The only difference with all of the above and the blinkered folk revival world is that nobody told any of those people that they shouldn't be doing what they were doing, many of them would have sung songs without any inhibitions or looking over their shoulders for the folk police. I've yet to meet a traditional performer who judges you on where you come from, what accent you've got, or whether or not you should be playing that particular instrument or tune. All I've ever met both here in Britain and America are traditional performers who are so steeped in the music and so keen to play or sing it with you and to share the pleasure of the music that they've got no time or inclination to lay down rules and query your right to play with them. If traditional performers can be so open and welcoming how come so many revivalists who claim to love and understand the music are so anally retentive and joyless? Or p'raps I've got it all wrong and I've just been extremely lucky in my dealings with traditional performers, and haven't yet come across the crabby ones. I wonder if Elizabeth Cotton and Leadbelly had any doubts about the young, white, middle-class Seegers learning and playing their music? I doubt they had much more in common with them culturally, and vocally than the love of the music.


Post - Top - Home - Printer Friendly - Translate

Subject: RE: Peggy Seeger's Cockney Leadbelly??
From: GUEST,Hootenanny
Date: 03 Jun 08 - 05:20 PM

Nice to hear from you Dave Arthur. I can understand your reticence in joining in on this but you were there and I was there and Jim Carroll at a slightly later date. So much garbage has come up from people who weren't and don't realise how much American "culture" had been soaked up over here (for better or worse) before the folk scare of the late fifties.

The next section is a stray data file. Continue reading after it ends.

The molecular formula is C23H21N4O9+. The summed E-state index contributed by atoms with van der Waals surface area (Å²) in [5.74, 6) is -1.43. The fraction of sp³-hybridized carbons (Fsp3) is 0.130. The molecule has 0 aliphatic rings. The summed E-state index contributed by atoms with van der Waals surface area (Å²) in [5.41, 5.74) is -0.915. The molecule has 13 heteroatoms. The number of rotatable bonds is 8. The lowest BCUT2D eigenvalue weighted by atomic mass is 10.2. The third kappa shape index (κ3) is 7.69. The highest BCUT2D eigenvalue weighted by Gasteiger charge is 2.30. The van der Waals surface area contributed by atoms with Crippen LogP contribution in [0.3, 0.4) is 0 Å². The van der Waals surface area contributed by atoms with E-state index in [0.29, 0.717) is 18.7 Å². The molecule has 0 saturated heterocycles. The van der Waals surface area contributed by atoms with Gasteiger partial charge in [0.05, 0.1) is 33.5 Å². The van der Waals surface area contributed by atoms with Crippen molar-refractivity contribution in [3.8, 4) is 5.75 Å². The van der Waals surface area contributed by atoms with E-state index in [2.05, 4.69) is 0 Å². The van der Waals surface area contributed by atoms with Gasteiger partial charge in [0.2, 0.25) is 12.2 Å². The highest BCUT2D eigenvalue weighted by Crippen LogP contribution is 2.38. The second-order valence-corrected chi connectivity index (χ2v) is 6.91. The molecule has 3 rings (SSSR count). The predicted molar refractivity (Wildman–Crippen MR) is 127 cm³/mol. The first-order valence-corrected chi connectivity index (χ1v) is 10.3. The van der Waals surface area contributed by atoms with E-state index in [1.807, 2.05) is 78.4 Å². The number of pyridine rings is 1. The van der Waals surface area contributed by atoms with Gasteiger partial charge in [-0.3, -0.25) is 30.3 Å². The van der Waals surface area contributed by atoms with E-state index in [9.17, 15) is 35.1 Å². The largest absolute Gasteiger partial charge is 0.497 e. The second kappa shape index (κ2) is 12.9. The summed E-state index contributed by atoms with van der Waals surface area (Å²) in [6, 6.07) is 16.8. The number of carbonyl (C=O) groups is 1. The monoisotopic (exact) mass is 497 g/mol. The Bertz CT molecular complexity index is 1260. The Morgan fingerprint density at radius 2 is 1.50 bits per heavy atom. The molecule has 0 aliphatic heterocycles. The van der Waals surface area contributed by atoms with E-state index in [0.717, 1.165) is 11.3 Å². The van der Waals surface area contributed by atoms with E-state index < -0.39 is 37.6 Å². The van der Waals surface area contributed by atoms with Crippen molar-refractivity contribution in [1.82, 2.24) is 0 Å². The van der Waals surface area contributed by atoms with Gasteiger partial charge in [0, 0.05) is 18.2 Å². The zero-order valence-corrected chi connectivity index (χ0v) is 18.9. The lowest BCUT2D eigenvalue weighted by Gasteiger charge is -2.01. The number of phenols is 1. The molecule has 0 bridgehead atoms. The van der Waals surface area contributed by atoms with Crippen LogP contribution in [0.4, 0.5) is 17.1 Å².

I realised when I mentioned the Gyre & Gimble above that it may look as if I was inferring that it was a club. Of course it wasn't. I went there once or twice after my guitar lessons with Peggy which used to be held above Greek restaurant in Coram Street.

Hoot


Post - Top - Home - Printer Friendly - Translate

Subject: RE: Peggy Seeger's Cockney Leadbelly??
From: irishenglish
Date: 03 Jun 08 - 12:07 PM

Just kidding, I am there, can't get an answer out of the guy.


Post - Top - Home - Printer Friendly - Translate

Subject: RE: Peggy Seeger's Cockney Leadbelly??
From: The Sandman
Date: 03 Jun 08 - 12:05 PM

no, dont go there.I went there and thought I had died and gone to hell.Dick Miles


Post - Top - Home - Printer Friendly - Translate

Subject: RE: Peggy Seeger's Cockney Leadbelly??
From: irishenglish
Date: 03 Jun 08 - 11:31 AM